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Unified Medical Language System® (UMLS®)

SNOMED CT to ICD-10-CM Map

Current Data Files

SNOMED CT to ICD-10-CM Map VersionDerived from SNOMED CT versionDerived from ICD-10-CM versionDocumentationNumber of SNOMED CT Concepts
SNOMEDCT_ICD10CM_map.201312 September 2013 US Edition 2013 Release Notes (PDF) 46,767

 

Past Data Files from:

2013

SNOMED CT to ICD-10-CM Map VersionDerived from SNOMED CT versionDerived from ICD-10-CM versionDocumentationNumber of SNOMED CT Concepts
SNOMEDCT_ICD10CM_map.201306 January 2013 International Release 2013 Release Notes (PDF) 35,963

2012

SNOMED CT to ICD-10-CM Map VersionDerived from SNOMED CT versionDerived from ICD-10-CM versionDocumentationNumber of SNOMED CT Concepts
SNOMEDCT_ICD10CM_map.201206 - Final Release July 2011 International Release 2011 Release Notes (PDF) 15,613
SNOMEDCT_ICD10CM_map.201202 - Preview Publication July 2011 International Release 2011 Release Notes (PDF) 7,277

 

Supporting Materials

Introduction

SNOMED CT (Systematized Nomenclature of Medicine-Clinical Terms) is considered to be the most comprehensive, multilingual clinical healthcare terminology in the world. It is designed for use in clinical documentation in the Electronic Health Record (EHR).  The purpose of the SNOMED CT to ICD-10-CM map (herein referred to as “the Map”) is to support semi-automated generation of ICD-10-CM codes from clinical data encoded in SNOMED CT for reimbursement and statistical purposes.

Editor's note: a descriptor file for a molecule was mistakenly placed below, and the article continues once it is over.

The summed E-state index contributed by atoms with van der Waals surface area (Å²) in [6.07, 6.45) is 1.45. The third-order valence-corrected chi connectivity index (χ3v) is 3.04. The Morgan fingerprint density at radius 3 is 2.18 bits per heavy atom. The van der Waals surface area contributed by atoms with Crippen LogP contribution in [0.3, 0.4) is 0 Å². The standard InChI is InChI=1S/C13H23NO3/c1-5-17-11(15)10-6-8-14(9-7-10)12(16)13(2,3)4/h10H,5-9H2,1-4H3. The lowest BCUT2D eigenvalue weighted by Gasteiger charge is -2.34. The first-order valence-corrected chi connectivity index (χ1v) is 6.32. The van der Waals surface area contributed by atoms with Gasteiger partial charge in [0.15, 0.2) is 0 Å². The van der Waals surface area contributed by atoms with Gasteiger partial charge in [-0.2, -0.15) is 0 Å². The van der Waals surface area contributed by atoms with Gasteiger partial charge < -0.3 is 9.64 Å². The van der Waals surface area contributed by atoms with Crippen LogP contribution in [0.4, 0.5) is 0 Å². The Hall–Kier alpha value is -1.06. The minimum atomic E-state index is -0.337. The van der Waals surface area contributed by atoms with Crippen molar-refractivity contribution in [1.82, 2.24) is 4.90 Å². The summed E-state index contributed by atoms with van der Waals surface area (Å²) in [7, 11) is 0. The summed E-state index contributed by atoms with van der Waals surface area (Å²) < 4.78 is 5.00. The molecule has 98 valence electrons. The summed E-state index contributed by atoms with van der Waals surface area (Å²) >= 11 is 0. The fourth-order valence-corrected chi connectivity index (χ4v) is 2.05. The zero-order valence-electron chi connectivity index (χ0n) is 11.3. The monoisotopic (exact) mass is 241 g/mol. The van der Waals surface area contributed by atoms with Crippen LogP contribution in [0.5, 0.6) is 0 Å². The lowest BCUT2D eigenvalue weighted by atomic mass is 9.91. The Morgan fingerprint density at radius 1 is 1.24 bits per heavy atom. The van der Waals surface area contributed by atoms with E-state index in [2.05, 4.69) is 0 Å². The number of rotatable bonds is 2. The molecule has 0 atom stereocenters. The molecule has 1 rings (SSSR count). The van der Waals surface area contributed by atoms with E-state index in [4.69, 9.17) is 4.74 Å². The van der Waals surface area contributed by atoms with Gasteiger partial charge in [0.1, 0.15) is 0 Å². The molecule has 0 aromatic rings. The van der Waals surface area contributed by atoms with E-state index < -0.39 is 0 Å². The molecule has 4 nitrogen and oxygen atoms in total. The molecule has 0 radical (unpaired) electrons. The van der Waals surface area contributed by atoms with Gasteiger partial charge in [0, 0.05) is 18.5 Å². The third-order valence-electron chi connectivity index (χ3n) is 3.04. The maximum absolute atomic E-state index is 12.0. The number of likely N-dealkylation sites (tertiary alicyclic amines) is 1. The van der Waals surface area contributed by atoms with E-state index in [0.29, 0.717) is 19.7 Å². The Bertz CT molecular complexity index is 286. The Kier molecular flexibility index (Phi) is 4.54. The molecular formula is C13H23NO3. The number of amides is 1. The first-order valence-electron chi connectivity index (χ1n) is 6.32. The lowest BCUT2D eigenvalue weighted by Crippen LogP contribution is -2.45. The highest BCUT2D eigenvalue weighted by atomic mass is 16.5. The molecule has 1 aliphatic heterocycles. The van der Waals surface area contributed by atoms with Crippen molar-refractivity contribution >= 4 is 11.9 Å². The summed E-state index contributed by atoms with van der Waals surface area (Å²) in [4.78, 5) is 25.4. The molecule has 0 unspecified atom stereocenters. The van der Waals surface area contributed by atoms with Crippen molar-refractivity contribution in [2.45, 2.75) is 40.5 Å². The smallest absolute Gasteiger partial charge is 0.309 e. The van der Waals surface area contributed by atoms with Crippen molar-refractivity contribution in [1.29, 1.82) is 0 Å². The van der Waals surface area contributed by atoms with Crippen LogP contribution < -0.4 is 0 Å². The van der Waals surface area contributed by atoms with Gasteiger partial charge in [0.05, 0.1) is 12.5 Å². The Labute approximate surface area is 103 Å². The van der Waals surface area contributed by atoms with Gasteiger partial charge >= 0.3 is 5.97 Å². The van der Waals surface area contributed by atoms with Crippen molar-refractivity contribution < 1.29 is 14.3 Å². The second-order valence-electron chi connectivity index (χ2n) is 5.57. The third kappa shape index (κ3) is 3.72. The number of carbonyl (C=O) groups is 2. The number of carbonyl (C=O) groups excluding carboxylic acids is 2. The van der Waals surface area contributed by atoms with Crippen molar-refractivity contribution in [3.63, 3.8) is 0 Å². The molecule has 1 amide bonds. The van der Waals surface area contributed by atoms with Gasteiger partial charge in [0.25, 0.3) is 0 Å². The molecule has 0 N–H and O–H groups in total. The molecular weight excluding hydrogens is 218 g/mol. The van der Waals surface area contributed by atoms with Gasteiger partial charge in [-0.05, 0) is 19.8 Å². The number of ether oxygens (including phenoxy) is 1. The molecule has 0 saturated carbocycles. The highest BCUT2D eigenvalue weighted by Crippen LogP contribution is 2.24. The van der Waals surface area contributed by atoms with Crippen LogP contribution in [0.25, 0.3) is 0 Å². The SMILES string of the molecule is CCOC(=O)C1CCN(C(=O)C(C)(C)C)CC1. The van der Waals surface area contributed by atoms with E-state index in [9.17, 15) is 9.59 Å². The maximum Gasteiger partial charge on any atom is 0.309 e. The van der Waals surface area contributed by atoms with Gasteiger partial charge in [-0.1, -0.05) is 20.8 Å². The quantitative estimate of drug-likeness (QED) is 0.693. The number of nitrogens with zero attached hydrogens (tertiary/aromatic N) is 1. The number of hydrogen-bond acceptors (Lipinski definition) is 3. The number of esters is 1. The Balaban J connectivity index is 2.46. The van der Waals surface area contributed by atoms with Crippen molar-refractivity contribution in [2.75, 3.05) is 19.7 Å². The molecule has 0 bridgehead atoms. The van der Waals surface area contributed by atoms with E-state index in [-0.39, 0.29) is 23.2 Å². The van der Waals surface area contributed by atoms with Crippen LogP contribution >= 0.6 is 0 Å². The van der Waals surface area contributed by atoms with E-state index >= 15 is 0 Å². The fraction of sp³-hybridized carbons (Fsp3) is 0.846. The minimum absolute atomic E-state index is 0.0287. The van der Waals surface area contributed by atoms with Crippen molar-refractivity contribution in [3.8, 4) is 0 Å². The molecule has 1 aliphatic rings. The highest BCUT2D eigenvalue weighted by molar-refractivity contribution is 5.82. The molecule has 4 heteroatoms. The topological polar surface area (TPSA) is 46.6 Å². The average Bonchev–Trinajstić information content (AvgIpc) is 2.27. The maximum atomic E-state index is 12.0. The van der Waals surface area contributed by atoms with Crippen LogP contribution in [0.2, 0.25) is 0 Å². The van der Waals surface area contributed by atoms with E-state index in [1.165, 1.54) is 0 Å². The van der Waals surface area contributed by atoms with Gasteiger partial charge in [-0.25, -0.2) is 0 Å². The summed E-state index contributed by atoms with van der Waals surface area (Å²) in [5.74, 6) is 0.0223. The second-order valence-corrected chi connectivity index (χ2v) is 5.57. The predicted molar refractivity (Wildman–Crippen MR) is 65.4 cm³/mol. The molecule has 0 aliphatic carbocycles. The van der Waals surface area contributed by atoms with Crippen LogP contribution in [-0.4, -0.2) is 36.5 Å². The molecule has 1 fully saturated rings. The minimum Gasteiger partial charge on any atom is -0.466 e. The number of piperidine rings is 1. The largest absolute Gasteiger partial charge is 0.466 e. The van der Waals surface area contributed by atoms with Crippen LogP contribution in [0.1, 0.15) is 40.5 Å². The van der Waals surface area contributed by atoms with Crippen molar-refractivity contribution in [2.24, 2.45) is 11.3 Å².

Use cases supported

The Map can be used in the following scenarios:

  • Real-time use by the healthcare provider – In this scenario, the Map is embedded in the problem list application of the EHR used by the physician or other healthcare provider. At the end of a clinic encounter, the clinician updates the problem list, which is encoded in SNOMED CT. The Map-enabled problem list application outputs a list of ICD-10-CM codes based on algorithmic evaluation of map rules, which makes use of patient context (e.g. age, gender) and co-morbidities (other problems on the problem list) to identify the most appropriate candidate ICD-10-CM codes, in accordance with ICD-10-CM coding guidelines and conventions. If necessary, the clinician is prompted for additional information to decide between alternative codes, or to refine the output codes. The clinician confirms the suggested ICD-10-CM codes. (See the I-MAGIC algorithm and demo page)